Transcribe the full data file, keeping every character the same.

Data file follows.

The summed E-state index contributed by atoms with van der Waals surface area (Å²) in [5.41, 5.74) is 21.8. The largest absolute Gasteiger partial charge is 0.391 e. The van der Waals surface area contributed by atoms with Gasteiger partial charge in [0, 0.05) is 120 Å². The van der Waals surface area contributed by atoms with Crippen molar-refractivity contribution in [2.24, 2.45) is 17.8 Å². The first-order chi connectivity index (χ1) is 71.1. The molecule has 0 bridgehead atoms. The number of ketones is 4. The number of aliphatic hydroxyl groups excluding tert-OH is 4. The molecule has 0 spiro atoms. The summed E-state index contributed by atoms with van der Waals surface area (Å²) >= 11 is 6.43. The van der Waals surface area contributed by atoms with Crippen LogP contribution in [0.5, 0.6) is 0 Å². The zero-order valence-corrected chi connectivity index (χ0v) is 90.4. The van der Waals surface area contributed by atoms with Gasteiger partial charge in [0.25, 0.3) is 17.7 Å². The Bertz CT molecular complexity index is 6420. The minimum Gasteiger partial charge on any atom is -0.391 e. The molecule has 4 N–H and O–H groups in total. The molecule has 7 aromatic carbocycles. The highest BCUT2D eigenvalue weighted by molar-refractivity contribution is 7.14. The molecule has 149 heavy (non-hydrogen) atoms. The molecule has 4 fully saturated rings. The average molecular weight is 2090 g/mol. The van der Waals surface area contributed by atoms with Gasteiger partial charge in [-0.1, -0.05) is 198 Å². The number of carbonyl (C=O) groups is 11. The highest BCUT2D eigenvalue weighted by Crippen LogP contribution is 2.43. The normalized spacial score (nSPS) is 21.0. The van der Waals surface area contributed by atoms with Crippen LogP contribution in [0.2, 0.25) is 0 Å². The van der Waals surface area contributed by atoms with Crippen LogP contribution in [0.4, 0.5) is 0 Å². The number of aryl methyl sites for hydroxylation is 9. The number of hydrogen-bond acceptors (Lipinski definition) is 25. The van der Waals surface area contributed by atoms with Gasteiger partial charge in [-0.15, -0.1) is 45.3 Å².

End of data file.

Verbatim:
The summed E-state index contributed by atoms with van der Waals surface area (Å²) in [5.41, 5.74) is 21.8. The largest absolute Gasteiger partial charge is 0.391 e. The van der Waals surface area contributed by atoms with Gasteiger partial charge in [0, 0.05) is 120 Å². The van der Waals surface area contributed by atoms with Crippen molar-refractivity contribution in [2.24, 2.45) is 17.8 Å². The first-order chi connectivity index (χ1) is 71.1. The molecule has 0 bridgehead atoms. The number of ketones is 4. The number of aliphatic hydroxyl groups excluding tert-OH is 4. The molecule has 0 spiro atoms. The summed E-state index contributed by atoms with van der Waals surface area (Å²) >= 11 is 6.43. The van der Waals surface area contributed by atoms with Crippen LogP contribution in [0.5, 0.6) is 0 Å². The zero-order valence-corrected chi connectivity index (χ0v) is 90.4. The van der Waals surface area contributed by atoms with Gasteiger partial charge in [0.25, 0.3) is 17.7 Å². The Bertz CT molecular complexity index is 6420. The minimum Gasteiger partial charge on any atom is -0.391 e. The molecule has 4 N–H and O–H groups in total. The molecule has 7 aromatic carbocycles. The highest BCUT2D eigenvalue weighted by molar-refractivity contribution is 7.14. The molecule has 149 heavy (non-hydrogen) atoms. The molecule has 4 fully saturated rings. The average molecular weight is 2090 g/mol. The van der Waals surface area contributed by atoms with Gasteiger partial charge in [-0.1, -0.05) is 198 Å². The number of carbonyl (C=O) groups is 11. The highest BCUT2D eigenvalue weighted by Crippen LogP contribution is 2.43. The normalized spacial score (nSPS) is 21.0. The van der Waals surface area contributed by atoms with Crippen LogP contribution in [0.2, 0.25) is 0 Å². The van der Waals surface area contributed by atoms with Crippen LogP contribution in [0.4, 0.5) is 0 Å². The number of aryl methyl sites for hydroxylation is 9. The number of hydrogen-bond acceptors (Lipinski definition) is 25. The van der Waals surface area contributed by atoms with Gasteiger partial charge in [-0.15, -0.1) is 45.3 Å².